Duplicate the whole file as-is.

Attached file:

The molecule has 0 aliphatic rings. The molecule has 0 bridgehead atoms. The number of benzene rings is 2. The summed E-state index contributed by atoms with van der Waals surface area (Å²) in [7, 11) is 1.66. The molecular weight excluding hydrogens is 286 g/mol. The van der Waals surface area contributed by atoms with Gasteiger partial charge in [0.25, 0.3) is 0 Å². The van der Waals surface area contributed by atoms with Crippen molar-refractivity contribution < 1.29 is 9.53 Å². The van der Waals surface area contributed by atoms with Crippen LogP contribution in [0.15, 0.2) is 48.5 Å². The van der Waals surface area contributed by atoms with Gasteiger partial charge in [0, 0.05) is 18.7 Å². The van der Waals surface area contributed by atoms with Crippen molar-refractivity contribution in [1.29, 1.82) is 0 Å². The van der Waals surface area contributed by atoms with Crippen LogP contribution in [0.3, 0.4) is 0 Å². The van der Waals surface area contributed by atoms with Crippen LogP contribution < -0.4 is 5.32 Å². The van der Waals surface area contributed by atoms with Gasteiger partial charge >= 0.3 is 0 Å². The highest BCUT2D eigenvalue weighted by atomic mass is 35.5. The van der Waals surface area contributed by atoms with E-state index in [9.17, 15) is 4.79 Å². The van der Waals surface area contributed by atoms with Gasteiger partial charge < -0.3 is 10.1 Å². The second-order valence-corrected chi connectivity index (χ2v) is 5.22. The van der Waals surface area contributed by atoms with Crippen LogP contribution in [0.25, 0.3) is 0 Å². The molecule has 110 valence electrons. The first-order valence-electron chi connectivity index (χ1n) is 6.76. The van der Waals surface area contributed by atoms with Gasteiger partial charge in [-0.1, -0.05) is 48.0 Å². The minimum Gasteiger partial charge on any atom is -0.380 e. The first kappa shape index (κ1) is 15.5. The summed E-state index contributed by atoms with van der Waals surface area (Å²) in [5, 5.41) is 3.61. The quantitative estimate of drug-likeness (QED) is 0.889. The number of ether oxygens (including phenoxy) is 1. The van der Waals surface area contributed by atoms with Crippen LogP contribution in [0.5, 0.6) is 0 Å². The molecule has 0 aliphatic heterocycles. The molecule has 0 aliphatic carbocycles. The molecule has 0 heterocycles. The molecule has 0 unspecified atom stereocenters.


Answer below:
The molecule has 0 aliphatic rings. The molecule has 0 bridgehead atoms. The number of benzene rings is 2. The summed E-state index contributed by atoms with van der Waals surface area (Å²) in [7, 11) is 1.66. The molecular weight excluding hydrogens is 286 g/mol. The van der Waals surface area contributed by atoms with Gasteiger partial charge in [0.25, 0.3) is 0 Å². The van der Waals surface area contributed by atoms with Crippen molar-refractivity contribution < 1.29 is 9.53 Å². The van der Waals surface area contributed by atoms with Crippen LogP contribution in [0.15, 0.2) is 48.5 Å². The van der Waals surface area contributed by atoms with Gasteiger partial charge in [0, 0.05) is 18.7 Å². The van der Waals surface area contributed by atoms with Crippen molar-refractivity contribution in [1.29, 1.82) is 0 Å². The van der Waals surface area contributed by atoms with Crippen LogP contribution in [0.3, 0.4) is 0 Å². The van der Waals surface area contributed by atoms with Crippen LogP contribution < -0.4 is 5.32 Å². The van der Waals surface area contributed by atoms with Gasteiger partial charge >= 0.3 is 0 Å². The highest BCUT2D eigenvalue weighted by atomic mass is 35.5. The van der Waals surface area contributed by atoms with E-state index in [9.17, 15) is 4.79 Å². The van der Waals surface area contributed by atoms with Gasteiger partial charge < -0.3 is 10.1 Å². The second-order valence-corrected chi connectivity index (χ2v) is 5.22. The van der Waals surface area contributed by atoms with Crippen LogP contribution in [0.25, 0.3) is 0 Å². The molecule has 110 valence electrons. The first-order valence-electron chi connectivity index (χ1n) is 6.76. The van der Waals surface area contributed by atoms with Gasteiger partial charge in [-0.1, -0.05) is 48.0 Å². The minimum Gasteiger partial charge on any atom is -0.380 e. The first kappa shape index (κ1) is 15.5. The summed E-state index contributed by atoms with van der Waals surface area (Å²) in [5, 5.41) is 3.61. The quantitative estimate of drug-likeness (QED) is 0.889. The number of ether oxygens (including phenoxy) is 1. The van der Waals surface area contributed by atoms with Crippen LogP contribution in [0.5, 0.6) is 0 Å². The molecule has 0 aliphatic heterocycles. The molecule has 0 aliphatic carbocycles. The molecule has 0 heterocycles. The molecule has 0 unspecified atom stereocenters.